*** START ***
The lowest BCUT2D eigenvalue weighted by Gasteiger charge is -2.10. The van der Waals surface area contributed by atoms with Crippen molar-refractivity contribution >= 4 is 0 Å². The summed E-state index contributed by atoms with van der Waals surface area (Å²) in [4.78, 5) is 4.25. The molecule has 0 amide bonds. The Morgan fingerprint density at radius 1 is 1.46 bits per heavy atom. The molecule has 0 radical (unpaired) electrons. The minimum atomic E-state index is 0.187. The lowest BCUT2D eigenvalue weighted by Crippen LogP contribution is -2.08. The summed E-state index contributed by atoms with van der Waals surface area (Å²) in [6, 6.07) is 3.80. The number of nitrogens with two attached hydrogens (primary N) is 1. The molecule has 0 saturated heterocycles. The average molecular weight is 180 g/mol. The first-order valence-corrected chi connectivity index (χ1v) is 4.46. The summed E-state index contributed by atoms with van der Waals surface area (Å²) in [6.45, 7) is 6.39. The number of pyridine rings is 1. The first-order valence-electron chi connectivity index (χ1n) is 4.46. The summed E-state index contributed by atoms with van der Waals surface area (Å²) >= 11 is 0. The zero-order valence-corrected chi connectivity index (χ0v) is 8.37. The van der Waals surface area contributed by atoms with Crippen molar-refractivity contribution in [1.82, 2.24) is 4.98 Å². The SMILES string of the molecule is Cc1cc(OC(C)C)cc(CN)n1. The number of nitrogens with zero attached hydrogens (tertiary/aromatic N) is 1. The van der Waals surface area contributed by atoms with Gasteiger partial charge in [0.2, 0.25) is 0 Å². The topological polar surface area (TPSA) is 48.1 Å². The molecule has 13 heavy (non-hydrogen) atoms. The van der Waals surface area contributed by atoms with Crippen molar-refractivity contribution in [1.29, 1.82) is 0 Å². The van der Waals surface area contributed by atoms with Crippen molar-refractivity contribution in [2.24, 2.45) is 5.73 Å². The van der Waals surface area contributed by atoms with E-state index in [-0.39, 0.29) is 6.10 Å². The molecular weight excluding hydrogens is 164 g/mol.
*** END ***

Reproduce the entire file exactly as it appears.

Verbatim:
The lowest BCUT2D eigenvalue weighted by Gasteiger charge is -2.10. The van der Waals surface area contributed by atoms with Crippen molar-refractivity contribution >= 4 is 0 Å². The summed E-state index contributed by atoms with van der Waals surface area (Å²) in [4.78, 5) is 4.25. The molecule has 0 amide bonds. The Morgan fingerprint density at radius 1 is 1.46 bits per heavy atom. The molecule has 0 radical (unpaired) electrons. The minimum atomic E-state index is 0.187. The lowest BCUT2D eigenvalue weighted by Crippen LogP contribution is -2.08. The summed E-state index contributed by atoms with van der Waals surface area (Å²) in [6, 6.07) is 3.80. The number of nitrogens with two attached hydrogens (primary N) is 1. The molecule has 0 saturated heterocycles. The average molecular weight is 180 g/mol. The first-order valence-corrected chi connectivity index (χ1v) is 4.46. The summed E-state index contributed by atoms with van der Waals surface area (Å²) in [6.45, 7) is 6.39. The number of pyridine rings is 1. The first-order valence-electron chi connectivity index (χ1n) is 4.46. The summed E-state index contributed by atoms with van der Waals surface area (Å²) >= 11 is 0. The zero-order valence-corrected chi connectivity index (χ0v) is 8.37. The van der Waals surface area contributed by atoms with Crippen molar-refractivity contribution in [1.82, 2.24) is 4.98 Å². The SMILES string of the molecule is Cc1cc(OC(C)C)cc(CN)n1. The number of nitrogens with zero attached hydrogens (tertiary/aromatic N) is 1. The van der Waals surface area contributed by atoms with Gasteiger partial charge in [0.2, 0.25) is 0 Å². The topological polar surface area (TPSA) is 48.1 Å². The molecule has 13 heavy (non-hydrogen) atoms. The van der Waals surface area contributed by atoms with Crippen molar-refractivity contribution in [1.29, 1.82) is 0 Å². The van der Waals surface area contributed by atoms with Crippen molar-refractivity contribution in [2.24, 2.45) is 5.73 Å². The van der Waals surface area contributed by atoms with E-state index in [-0.39, 0.29) is 6.10 Å². The molecular weight excluding hydrogens is 164 g/mol.